A lot’s being said about the power of younger Canadian voters this election.
This is the first time people between the ages of 18 and 38 make up the largest voting block in the country. So get out and VOTE!, everyone says to us. But it’s not always that simple.
You might not think your vote can make much of a difference in a broken system (your words, not mine). Or maybe you don’t know what the parties stand for and can’t decide how to cast your ballot, so you don’t do it at all. Some people don't vote if they're unclear on the steps involved or assume it will be a hassle.
This blog is here to address ALL of these barriers and make your vote as badass as it can be, in 5 easy steps.
Step 1: Commit
Voting is like going to the dentist. You know you should and it probably won’t be as painful as you think. AND there are a bunch of reasons (^^) why you resist. So conflicting. So exhausting!
This tool by Future Majority shows the precise influence younger voters can have in their local ridings. And it’s not small.
Therefore the first step in making your vote count is to commit to doing it. Sharpie ‘Oct 21’ in the calendar and resolve not to bail. It’s probably the most important step in this whole process. And you just nailed it!
Step 2: Educate
Elections are noisy. It’s tough to break through the rhetoric to make sense of what parties actually stand for. Which makes it hard to feel like you can make an informed choice.
A bunch of tools help combat this information deficit. Pollenize and I Can Party publish a verbatim roundup of each party’s election promises. Apathy is Boring has a Democracy Dictionary and other resources to increase your political literacy.
What can be harder to understand, though, is what all those election promises will actually amount to. Gen Squeeze’s Voter’s Guide analyzes party commitments and scores them based on how well they solve key issues like housing affordability and climate change. It’s deep work that we’ve summed up in one simple, pretty infographic! Check. It. Out.
Step 3: Plan
This sounds more annoying than it actually is. Plus, when you make a voting plan, you're up to 9% more likely to actually vote and that's enough to change the outcome in a close election. So grab a pen or your phone and sketch out a few key logistics.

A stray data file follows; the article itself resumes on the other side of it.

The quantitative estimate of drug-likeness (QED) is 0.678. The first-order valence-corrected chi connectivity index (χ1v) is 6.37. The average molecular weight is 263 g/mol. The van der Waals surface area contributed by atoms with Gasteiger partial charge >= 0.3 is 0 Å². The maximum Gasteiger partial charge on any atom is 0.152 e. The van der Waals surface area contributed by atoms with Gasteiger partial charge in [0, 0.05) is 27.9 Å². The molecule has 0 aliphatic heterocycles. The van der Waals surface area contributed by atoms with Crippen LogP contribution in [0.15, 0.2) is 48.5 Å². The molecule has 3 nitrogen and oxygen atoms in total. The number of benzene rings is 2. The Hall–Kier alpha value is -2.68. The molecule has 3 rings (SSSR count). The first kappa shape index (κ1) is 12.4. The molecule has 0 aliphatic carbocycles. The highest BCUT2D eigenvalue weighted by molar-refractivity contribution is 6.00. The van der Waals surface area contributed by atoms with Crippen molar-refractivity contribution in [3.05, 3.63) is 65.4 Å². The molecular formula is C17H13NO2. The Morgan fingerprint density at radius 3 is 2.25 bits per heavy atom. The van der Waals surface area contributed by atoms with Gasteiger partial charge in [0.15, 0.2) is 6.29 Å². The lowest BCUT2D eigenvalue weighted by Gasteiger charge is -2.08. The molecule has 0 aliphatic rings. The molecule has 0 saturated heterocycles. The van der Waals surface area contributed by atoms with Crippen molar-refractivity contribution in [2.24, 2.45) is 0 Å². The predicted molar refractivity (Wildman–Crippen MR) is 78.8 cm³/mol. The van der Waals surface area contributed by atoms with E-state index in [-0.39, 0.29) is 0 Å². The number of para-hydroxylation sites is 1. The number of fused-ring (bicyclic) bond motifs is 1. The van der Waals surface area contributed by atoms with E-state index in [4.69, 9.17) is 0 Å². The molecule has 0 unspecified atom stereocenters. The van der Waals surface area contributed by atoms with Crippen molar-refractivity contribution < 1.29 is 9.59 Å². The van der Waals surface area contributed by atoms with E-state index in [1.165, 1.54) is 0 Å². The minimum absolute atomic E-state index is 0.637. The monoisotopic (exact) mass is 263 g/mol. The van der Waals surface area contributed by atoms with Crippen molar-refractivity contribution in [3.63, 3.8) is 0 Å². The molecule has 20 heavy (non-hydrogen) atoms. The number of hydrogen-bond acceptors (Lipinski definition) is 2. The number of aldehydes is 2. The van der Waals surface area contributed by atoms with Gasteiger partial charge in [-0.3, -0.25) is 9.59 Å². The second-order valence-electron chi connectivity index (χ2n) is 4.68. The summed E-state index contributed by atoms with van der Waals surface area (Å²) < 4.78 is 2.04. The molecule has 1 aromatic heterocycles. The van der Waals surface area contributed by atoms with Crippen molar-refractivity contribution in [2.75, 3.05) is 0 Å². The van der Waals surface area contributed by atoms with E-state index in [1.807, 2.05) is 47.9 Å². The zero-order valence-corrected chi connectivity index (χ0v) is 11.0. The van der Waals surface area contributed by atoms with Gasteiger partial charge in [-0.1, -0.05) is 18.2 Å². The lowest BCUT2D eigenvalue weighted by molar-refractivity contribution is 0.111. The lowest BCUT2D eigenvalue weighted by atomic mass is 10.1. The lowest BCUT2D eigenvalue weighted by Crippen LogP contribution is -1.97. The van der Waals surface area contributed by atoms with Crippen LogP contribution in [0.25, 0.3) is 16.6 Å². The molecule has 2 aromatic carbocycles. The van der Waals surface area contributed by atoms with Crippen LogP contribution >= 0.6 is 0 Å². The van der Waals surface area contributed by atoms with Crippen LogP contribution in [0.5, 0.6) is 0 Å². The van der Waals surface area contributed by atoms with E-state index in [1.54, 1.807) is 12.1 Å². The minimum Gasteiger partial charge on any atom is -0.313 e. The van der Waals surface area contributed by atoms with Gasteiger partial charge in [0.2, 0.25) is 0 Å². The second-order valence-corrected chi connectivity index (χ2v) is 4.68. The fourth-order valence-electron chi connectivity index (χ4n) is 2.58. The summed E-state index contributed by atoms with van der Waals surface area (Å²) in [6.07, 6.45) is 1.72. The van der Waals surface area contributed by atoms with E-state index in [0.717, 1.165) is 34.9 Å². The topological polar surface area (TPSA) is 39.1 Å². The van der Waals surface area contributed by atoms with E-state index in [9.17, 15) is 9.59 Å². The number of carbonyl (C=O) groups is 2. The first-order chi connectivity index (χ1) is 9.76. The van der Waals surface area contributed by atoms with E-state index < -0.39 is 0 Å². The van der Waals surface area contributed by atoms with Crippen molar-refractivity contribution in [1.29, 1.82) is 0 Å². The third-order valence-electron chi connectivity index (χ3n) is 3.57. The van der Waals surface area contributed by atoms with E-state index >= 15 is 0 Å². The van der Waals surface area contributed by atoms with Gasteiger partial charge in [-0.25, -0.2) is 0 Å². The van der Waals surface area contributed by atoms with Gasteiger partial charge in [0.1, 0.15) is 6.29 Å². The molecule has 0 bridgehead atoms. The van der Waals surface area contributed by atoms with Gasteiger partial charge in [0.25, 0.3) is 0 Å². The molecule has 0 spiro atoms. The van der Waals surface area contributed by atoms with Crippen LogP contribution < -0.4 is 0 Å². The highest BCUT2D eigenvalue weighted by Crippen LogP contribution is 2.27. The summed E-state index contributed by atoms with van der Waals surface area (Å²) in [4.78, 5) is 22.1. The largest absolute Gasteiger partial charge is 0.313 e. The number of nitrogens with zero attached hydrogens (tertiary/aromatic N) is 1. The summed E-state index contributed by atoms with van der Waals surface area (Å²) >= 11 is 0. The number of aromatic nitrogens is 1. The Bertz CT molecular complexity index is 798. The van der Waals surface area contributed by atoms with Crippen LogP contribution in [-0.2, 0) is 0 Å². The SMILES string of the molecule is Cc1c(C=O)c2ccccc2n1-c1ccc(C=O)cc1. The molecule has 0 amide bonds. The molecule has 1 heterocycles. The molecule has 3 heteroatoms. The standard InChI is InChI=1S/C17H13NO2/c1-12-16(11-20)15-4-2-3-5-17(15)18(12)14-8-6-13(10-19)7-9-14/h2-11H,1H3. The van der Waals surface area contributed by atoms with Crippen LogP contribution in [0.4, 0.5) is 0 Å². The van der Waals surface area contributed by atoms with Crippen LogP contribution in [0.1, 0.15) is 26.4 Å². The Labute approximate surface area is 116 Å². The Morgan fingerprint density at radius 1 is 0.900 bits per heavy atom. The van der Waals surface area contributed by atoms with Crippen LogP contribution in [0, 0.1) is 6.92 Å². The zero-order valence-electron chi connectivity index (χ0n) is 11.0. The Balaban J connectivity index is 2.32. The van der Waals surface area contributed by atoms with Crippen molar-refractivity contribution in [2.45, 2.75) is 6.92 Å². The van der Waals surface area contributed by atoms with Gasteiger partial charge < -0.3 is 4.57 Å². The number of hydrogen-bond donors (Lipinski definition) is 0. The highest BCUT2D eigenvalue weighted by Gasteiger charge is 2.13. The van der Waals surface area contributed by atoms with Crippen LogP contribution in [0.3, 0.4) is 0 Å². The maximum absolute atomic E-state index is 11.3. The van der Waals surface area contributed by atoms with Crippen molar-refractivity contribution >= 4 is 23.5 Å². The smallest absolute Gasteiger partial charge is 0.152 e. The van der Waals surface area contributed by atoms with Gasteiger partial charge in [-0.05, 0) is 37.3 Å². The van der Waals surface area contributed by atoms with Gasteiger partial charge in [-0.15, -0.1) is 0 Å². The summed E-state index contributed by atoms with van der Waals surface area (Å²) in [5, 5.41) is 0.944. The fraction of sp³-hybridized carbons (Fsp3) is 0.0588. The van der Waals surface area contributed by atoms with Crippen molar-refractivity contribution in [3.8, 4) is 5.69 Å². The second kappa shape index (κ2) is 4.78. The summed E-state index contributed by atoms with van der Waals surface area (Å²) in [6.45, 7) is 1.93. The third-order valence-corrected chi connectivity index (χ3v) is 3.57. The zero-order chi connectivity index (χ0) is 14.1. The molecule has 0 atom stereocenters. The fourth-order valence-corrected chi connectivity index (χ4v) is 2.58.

Where are you voting? Every household is assigned to a single polling station, so take the time to look up where you need to go.
What time will you vote? In the morning, at lunch, in the afternoon, or after work? Your employer has to give you time to vote: it’s the law. They also can’t dock you pay for taking time to do it. If you need help convincing them, you can find the information here.
How will you get to your polling station? Walk, bike, hop on the bus, call a Lyft, ride with a friend, hail a unicorn...so many options.
Do you have the right ID? Don’t get overwhelmed. All you need is your driver’s license OR 2 pieces of ID from this list. True fact: You can even vote if you don’t have *any* ID and someone else in your polling vicinity will vouch for you.
Step 4: Vote!
It’s Oct. 21! Hopefully you feel more ready than ever to cast your one, special vote.
Step 5: Engage
If you made it this far then you’re ready to hear that democracy involves more than voting every four years. It’s sort of like how when you’re pregnant, everyone focuses on getting you ready for labour when the real work is actually raising the tiny beast.
That’s where groups like Gen Squeeze can help you be part of conversations about solutions to our biggest challenges AFTER the election. We've got lots of ways to help Canadians hold the people we elect accountable to their promises. Join us and we'll keep you posted